Project Aware collaboration hosts training in Harrison County

Marshall University Center of Excellence for Recovery, along with many partners through West Virginia, is set to host the next in a set of behavioral health trainings in the state, this one in Harrison County.

The collaboration brings the Center of Excellence for Recovery together with the West Virginia Department of Education, the WV Bureau of Behavioral Health, the WV Behavior/Mental Health Technical Assistance Center and the WV Recovery/Life Coach Academy. They’re providing training to educators throughout the state on how to support the behavioral health needs they may encounter. Funding for the training program is provided by the Substance Abuse and Mental Health Services Administration’s Project AWARE (Advancing Wellness and Resiliency in Education) Grant.

This collaborative partnership will be working with Local Education Agencies in Harrison, Clay, and Cabell Counties to provide guidance and technical assistance in providing a multi-tiered system of support for students and communities of the designated schools. These supports include establishing school- based mental health services with a designated licensed provider for each participating school, training in specific tools and evidence-based practices such as Expanded School Mental Health (ESMH), Positive Behavior Interventions and Supports (PBIS) and establishing relationships and workforce development.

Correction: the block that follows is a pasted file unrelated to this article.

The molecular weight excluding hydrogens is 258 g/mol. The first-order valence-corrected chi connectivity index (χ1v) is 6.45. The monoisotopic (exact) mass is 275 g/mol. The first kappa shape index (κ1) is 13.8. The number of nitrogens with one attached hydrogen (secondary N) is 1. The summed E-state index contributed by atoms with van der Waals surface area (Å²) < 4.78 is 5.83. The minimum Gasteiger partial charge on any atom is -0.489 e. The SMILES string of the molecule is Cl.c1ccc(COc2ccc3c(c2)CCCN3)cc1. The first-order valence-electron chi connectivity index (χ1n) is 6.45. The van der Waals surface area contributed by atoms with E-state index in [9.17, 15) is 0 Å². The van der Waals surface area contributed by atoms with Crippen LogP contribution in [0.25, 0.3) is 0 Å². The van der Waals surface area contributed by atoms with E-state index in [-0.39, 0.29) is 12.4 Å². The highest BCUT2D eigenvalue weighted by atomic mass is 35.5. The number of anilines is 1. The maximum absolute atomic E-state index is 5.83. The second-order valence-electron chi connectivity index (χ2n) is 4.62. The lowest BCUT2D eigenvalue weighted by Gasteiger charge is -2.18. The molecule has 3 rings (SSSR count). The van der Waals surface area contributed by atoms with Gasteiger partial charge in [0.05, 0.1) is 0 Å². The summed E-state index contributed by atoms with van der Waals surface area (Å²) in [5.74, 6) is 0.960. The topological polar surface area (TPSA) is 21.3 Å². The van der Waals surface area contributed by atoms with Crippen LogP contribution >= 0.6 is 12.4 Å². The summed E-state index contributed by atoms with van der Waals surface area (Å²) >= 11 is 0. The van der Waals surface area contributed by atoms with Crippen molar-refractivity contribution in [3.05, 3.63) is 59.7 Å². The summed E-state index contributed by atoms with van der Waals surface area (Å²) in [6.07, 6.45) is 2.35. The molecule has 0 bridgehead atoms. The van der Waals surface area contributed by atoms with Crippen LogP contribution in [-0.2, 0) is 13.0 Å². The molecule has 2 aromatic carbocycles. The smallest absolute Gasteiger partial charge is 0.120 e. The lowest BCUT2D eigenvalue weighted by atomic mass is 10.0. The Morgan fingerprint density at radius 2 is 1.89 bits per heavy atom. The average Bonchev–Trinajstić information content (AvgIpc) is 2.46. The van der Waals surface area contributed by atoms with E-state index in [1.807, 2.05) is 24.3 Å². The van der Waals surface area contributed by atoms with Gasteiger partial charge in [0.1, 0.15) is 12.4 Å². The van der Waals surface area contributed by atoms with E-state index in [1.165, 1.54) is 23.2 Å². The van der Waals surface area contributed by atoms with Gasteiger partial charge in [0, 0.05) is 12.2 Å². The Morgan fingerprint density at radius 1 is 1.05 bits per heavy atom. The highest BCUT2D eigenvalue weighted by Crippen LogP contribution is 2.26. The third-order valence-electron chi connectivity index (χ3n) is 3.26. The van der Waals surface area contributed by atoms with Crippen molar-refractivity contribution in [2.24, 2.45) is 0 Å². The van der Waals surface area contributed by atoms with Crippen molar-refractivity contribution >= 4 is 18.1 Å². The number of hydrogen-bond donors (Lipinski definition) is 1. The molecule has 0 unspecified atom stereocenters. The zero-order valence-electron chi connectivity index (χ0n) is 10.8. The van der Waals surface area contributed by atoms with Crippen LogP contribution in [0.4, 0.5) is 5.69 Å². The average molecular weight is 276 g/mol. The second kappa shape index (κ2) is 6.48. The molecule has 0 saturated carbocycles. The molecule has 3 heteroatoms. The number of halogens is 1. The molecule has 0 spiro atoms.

The goals of these supports are to improve student success and mental health, positively impact school culture and strengthen sustainability of community connections and resources. Harrison County is launching their efforts by hosting a professional development conference for leadership teams from their participating AWARE schools.

Participants will meet on July 28-30 to learn about the growing need for social emotional education and making connections with students. Educators and mental health professionals will work together to review curriculum, interventions and prevention strategies to create customized Project AWARE plans for their schools.

“I am very excited about the work being done in the AWARE counties,” said Amy Knicely, SEA Project AWARE Coordinator. “All of the participants are eager to become more informed and empowered to support the well-being of the students and their communities. The funds provided by the AWARE grant from SAMHSA will help them to do that, but the hard work and dedication of the staff is what will make the biggest impact.”

For more information contact Amy Knicely at knicely7@marshall.edu.